Federal legislation to allow physicians to prescribe marijuana legally is a long shot, supporters said Monday, though they contended that many lawmakers back it privately.
“I think support is strong, but people are still frightened a little bit by the politics of it,” said Rep. Ron Paul, R-Texas. “If you had a secret vote in Congress, I’ll bet 80 percent would vote for it.”
Now that the Supreme Court has ruled that California’s state law doesn’t protect people who use marijuana under a doctor’s approval, the focus shifts to whether Congress will step in.
Don’t bet on it, said Rep. Mark Souder, R-Ind., chairman of the House drug policy subcommittee.
“Denying the federal government the power to set and enforce uniform standards would simply open up an alternative route for illegal drug trafficking and abuse,” Souder said.
Rep. Barney Frank, D-Mass., first sponsored the States Rights to Medical Marijuana Act in 1995. This year’s version has just 30 co-sponsors, relatively few for a bill that is 10 years old.
Frank said many lawmakers don’t mind letting the courts have the final say on this particularly thorny issue.
“They wish the courts would make the tough decision, and then they yell at the courts when they do,” he said.
Frank said he didn’t have high hopes that his bill would pass this year, either, but he said the court’s ruling might help its prospects.
“They’re not saying it’s unconstitutional to pass a bill,” he said. “What they’re saying is that it’s a congressional decision.”
Nine states have laws similar to California’s exempting from state criminal penalties those patients who use marijuana for medicinal purposes under a physician’s supervision. Rep. Sam Farr, D-Calif., put a positive spin on what he said was a disappointing ruling.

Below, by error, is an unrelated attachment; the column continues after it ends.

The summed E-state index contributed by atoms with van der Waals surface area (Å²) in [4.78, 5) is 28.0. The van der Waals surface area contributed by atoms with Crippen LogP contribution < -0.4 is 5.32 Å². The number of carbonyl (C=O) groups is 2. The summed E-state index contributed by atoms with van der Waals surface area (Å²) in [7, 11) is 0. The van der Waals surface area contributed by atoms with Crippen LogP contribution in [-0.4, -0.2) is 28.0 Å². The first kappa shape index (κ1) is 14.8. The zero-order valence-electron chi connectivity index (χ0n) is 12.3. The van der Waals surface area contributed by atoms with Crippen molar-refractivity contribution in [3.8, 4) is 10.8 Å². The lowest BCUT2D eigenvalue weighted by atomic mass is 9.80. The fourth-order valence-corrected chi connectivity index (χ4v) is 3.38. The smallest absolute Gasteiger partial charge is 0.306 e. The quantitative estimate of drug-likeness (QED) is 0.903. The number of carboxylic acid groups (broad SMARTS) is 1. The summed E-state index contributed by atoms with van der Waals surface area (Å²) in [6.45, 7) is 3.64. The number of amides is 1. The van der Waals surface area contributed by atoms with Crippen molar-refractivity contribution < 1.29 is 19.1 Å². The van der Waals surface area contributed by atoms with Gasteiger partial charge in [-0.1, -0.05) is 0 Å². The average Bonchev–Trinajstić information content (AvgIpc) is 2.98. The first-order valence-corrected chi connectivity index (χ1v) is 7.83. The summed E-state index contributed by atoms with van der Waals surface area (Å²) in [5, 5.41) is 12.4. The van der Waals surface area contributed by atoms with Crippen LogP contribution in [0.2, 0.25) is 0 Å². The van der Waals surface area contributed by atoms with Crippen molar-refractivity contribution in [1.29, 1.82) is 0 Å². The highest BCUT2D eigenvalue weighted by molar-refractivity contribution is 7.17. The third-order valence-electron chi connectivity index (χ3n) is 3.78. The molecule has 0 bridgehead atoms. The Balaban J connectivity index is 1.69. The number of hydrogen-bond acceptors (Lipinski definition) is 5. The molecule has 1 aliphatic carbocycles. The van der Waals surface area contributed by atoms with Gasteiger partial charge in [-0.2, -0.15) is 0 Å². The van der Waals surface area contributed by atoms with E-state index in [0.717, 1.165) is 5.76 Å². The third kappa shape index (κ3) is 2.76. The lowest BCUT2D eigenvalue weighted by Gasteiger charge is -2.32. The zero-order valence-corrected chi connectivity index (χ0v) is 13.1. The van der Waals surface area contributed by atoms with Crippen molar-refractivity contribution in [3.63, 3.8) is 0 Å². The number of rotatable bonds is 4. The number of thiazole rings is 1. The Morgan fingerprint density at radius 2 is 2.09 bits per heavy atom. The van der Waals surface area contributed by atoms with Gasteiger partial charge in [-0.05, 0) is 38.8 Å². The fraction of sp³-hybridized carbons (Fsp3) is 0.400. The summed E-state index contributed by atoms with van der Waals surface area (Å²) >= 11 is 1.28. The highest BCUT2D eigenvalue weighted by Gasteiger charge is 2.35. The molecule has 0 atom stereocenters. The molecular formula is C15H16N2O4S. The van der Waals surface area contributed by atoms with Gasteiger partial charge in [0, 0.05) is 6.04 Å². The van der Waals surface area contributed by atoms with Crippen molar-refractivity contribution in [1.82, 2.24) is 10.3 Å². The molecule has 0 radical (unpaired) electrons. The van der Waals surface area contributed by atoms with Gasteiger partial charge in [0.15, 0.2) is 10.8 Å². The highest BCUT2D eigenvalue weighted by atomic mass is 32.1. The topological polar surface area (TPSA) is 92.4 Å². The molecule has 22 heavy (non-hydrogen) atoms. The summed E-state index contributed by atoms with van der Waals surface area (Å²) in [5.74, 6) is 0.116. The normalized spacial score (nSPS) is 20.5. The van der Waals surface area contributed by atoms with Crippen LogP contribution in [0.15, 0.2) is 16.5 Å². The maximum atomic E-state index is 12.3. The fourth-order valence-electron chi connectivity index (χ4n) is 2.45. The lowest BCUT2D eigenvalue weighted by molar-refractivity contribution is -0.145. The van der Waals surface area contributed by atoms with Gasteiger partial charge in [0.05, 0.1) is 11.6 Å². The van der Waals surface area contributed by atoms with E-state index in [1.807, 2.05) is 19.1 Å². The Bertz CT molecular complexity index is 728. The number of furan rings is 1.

“It gives it a national focus now,” Farr said. “People in the states who have worked so hard to get their laws adopted will now focus their attention on Congress.”
Frank’s bill says that no provision of the Controlled Substances Act shall prohibit a physician from prescribing marijuana for medical use. Nor may it prohibit an individual from obtaining and using marijuana as prescribed. Also, the bill would allow pharmacies to obtain and hold marijuana in those states in which medical marijuana use is allowed.
The great majority of the co-sponsors of the States’ Rights to Medical Marijuana Act are Democrats.
Paul, a physician who describes himself and his congressional district as conservative, is an exception. He said he approaches the issue from the perspective that the federal government should not be telling state and local governments what’s best for them.
“The whole notion that the Supreme Court is going to allow the prosecution of people who raise a weed in their gardens that may be helpful to them is astounding,” Paul said. “It’s not very humanitarian as far as I’m concerned.”
Souder disagreed, saying federal drug laws were designed to ensure uniform, scientifically based national health and safety standards for drugs and medicine.
“We cannot allow the state initiative process to undermine those standards on the basis of political, not scientific, arguments,” he said.
Souder said the ruling would probably not change many minds in Congress when it comes to medical marijuana. However, he did see the potential for far-ranging impact in other areas. For example, he believes the ruling puts state and local governments on notice that they cannot defy federal law by facilitating the reimportation of prescription drugs from countries such as Canada.